The FRENCH Trial investigators initially mandated that screening FGF23 levels be >120 RU/ml for inclusion in the study. This unique feature of the design had to be amended due to low recruitment in the first year, and the requirement was changed to FGF23 levels >80 RU/ml. Although the median value of FGF23 for all participants was 157 RU/ml (interquartile range, 120–241), 25% of participants had FGF23 levels <120 RU/ml. Given the severity of CKD in the patient population recruited into the FRENCH Trial as evidenced by their mean eGFR of 27±9 ml/min per 1.73 m2, the median FGF23 value seems to be modestly lower than expected on the basis of existing literature. In the Chronic Renal Insufficiency Cohort (CRIC) Study, the mean eGFR was 43±14 ml/min per 1.73 m2, and 72% of the population had FGF23 levels >100 RU/ml (7). In the subgroup of CRIC Study participants with mean eGFR between 20 and 29 ml/min per 1.73 m2, median FGF23 levels were 247 (interquartile range, 169–378) (7). Therefore, it might be possible that the study population recruited for the FRENCH Trial had low cFGF23 levels at baseline, and perhaps, this feature reflected their reduced responsiveness to sevelamer carbonate, especially in face of exposure to vitamin D. It remains to be determined whether subpopulations of patients with CKD who have higher FGF23 levels than those of participants in the FRENCH Trial might be more amenable to FGF23 reduction with phosphate binders.
The search to identify strategies to lower phosphate and FGF23 levels in patients with CKD has led to important conclusions and new directions of investigation. Approaches focused on dietary phosphate reduction in patients with CKD who are normophosphatemic are not likely to reduce serum phosphate levels but may lower urinary phosphate excretion and FGF23 levels. We have also learned that regulation of FGF23 is dependent on multiple stimuli outside of the sphere of mineral metabolism. Recent clinical and preclinical studies have identified relationships between FGF23 and hematologic parameters of anemia, iron deficiency, and erythropoeitin (8). Positive results from clinical studies treating iron deficiency to lower FGF23 levels in patients with ESRD led to investigations that expanded into nondialysis CKD populations. The introduction of ferric citrate, a new iron-based phosphate binder, to our armamentarium of phosphate-lowering therapies now combines a noncalcium-based phosphate binder with an oral agent to replete iron deficiency. Encouraging data show the ability of ferric citrate to lower FGF23 levels in patients with CKD not on dialysis who are hyperphosphatemic (9). Although the effects may have been due to iron deficiency treatment, phosphate lowering, or a combination, these results suggest that further research is needed to understand the interplay between FGF23 regulation and the hematologic system. Inflammation and hypoxia are other recently recognized stimuli of FGF23 elevation (10,11). Laboratory investigations show direct relationships between acute and chronic inflammation and increased FGF23 mRNA expression (10). Similarly, in vivo and in vitro studies support the role of hypoxia in FGF23 regulation (11). Future lines of investigation hope to harness these laboratory discoveries into clinical research, with the goal of identifying novel FGF23-lowering therapies.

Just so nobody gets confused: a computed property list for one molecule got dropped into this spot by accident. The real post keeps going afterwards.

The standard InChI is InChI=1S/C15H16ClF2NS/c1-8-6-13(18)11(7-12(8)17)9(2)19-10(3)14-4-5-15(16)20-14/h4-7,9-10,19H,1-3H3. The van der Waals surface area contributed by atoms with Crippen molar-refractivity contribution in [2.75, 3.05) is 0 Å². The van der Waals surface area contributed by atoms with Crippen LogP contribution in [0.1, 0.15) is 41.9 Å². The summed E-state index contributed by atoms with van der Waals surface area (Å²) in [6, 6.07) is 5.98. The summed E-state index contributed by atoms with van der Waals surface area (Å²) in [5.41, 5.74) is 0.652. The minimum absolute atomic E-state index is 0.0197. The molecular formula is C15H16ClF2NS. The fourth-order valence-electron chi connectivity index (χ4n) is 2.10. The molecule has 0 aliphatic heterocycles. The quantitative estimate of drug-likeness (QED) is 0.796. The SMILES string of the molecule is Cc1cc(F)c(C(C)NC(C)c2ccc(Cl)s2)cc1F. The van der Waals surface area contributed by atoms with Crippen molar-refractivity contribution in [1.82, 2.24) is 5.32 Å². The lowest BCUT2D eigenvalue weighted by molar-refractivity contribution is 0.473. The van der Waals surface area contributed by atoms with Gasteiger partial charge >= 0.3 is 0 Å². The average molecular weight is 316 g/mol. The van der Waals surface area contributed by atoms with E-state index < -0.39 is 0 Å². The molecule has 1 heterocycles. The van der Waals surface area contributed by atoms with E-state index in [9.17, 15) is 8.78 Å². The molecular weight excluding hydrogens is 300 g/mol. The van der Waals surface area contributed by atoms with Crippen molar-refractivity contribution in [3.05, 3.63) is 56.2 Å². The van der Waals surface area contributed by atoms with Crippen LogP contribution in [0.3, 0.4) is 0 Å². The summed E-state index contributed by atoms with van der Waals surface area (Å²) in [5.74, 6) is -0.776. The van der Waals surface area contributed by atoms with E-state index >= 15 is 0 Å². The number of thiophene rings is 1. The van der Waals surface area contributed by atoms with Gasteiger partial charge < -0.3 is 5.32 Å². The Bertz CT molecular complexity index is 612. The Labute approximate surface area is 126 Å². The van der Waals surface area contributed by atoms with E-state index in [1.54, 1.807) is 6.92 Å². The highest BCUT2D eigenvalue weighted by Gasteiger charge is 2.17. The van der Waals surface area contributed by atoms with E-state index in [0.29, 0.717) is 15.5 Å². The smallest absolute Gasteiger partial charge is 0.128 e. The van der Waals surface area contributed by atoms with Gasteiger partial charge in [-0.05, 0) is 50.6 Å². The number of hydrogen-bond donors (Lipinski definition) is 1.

Although the results of the FRENCH Trial were unfavorable for FGF23 lowering by phosphate binder therapy alone, the investigators should be commended for attempting to answer critically important questions. As we continue to uncover factors that affect phosphate and FGF23 regulation, additional studies will be needed to test novel potential therapeutic approaches to lower phosphate and FGF23 levels and investigate the effect of phosphate- and FGF23-lowering therapies on intermediate end points. Ongoing clinical trials will hopefully provide new evidence that will inform our therapeutic approach to clinical management of patients with CKD who are normophosphatemic.
T.I. has received research support from Shire.
This work was supported by the National Institute of Health grant R01DK102438 (to T.I.) and National Institute of Diabetes and Digestive and Kidney Diseases grant R01DK110087 (to T.I.).